Operation Plumbbob

August 31, 1957 – Plumbbob’s “Smoky” Leaves a Troubled Legacy

On August 31, 1957, Operation Plumbob’s “Smoky” test flamed into the sky over busy Yucca Flat, 65 miles north of Las Vegas.  Area 8 of the Nevada Test Site played host that day to the third test of the UCRL TX-41 –  a three-stage, thermonuclear weapon design.  After two previous tests of 3.5 and 5.0 megatons (Redwing Zuni and Tewa), “Smoky” was probably a partial, two-stage test with a decreased yield of 45-50 kilotons.  The MK-41 nuclear device eventually developed from the TX-41 test series became the largest-yield nuclear weapon ever developed or deployed by the United States.  Its yield of 25 megatons was also the highest yield-to-weight ratio for a US nuclear weapon, at about 6 kilotons per kilogram.

Smoky became famous – notorious, even – for its tragic consequences.   Over three thousand servicemen had been in the vicinity of ground zero shortly after the blast, practicing maneuvers as part of the Desert Rock exercise.  Their exposure to radiation from the test eventually became the subject of a Congressional investigation and epidemiological evaluation.  A 1980 study found statistically significant increases in leukemia cases among the 3224 participants.  Instead of the expected four cases, ten were found.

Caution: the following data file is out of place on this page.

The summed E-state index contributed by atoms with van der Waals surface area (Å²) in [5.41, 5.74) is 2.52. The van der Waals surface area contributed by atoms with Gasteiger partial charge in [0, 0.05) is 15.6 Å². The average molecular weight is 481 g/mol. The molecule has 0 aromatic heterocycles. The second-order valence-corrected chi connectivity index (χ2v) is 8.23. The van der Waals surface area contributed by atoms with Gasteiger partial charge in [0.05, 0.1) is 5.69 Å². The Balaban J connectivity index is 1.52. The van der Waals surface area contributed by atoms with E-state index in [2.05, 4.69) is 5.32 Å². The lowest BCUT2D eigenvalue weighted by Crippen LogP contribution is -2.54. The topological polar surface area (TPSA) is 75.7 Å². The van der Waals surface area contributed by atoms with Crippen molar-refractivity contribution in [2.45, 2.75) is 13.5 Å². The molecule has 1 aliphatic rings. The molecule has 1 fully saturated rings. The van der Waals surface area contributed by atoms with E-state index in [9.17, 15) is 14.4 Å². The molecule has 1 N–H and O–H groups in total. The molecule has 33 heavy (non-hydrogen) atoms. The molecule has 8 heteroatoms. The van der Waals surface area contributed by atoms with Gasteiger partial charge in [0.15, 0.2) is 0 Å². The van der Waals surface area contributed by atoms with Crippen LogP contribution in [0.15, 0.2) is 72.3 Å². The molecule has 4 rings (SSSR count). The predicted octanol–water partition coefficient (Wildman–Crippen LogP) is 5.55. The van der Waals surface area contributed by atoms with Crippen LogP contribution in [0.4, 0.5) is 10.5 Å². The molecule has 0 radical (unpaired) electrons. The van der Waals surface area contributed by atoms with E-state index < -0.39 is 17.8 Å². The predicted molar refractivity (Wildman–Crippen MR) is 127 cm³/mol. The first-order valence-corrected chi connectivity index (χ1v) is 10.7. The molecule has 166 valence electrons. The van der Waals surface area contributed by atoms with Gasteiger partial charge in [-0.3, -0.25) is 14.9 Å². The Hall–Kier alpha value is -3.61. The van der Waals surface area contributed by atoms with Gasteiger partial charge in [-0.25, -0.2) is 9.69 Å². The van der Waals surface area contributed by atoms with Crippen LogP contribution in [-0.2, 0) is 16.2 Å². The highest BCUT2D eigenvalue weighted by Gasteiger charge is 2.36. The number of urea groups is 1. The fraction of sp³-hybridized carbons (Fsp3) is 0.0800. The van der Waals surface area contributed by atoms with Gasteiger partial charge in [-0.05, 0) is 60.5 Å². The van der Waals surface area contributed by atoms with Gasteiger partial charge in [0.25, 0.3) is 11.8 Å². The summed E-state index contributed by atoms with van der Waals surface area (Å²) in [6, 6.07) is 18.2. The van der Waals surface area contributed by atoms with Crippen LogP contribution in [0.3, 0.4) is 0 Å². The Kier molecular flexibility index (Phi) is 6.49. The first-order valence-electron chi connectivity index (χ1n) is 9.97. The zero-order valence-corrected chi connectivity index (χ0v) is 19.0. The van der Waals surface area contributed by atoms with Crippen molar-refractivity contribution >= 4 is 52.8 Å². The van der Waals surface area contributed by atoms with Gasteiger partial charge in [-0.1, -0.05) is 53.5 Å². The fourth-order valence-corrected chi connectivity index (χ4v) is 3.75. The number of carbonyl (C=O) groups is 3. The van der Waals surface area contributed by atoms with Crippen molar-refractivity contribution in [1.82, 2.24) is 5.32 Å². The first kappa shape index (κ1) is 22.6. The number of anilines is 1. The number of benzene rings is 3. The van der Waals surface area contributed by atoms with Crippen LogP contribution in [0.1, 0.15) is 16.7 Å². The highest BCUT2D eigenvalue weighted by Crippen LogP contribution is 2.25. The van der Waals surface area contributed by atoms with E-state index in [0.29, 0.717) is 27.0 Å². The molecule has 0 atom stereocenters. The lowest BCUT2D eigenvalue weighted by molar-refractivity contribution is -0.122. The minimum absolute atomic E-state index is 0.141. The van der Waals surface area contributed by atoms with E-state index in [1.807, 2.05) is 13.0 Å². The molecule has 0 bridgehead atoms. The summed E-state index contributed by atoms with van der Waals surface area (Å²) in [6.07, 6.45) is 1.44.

July 19, 1957 – First Genie Nuclear Rocket Test at Yucca Flat

John Operation Plumbbob

On July 19, 1957, the Nevada Testing Site (NTS) hosted the first test-firing of the AIR-2 Genie air-to-air rocket.  Part of Operation Plumbbob, the “John” test over Yucca Flat involved the successful launch and detonation of the nuclear-warhead-tipped rocket from a Northrup F-89J fighter without demolishing the aircraft itself.  The AIR-2 Genie was designed to destroy incoming enemy bombers with its 1.7-kiloton, plutonium core Genie W-25 warhead.  The rocket traveled 4240 meters in 4.2 seconds, achieving about Mach 3, before detonating approximately three miles over five volunteers and a photographer at ground zero in Yucca Flat’s Area 10.  Their presence at the test site was intended to show the apparent safety of battlefield nuclear weapons to personnel on the ground.

Image Credit: U.S. Air Force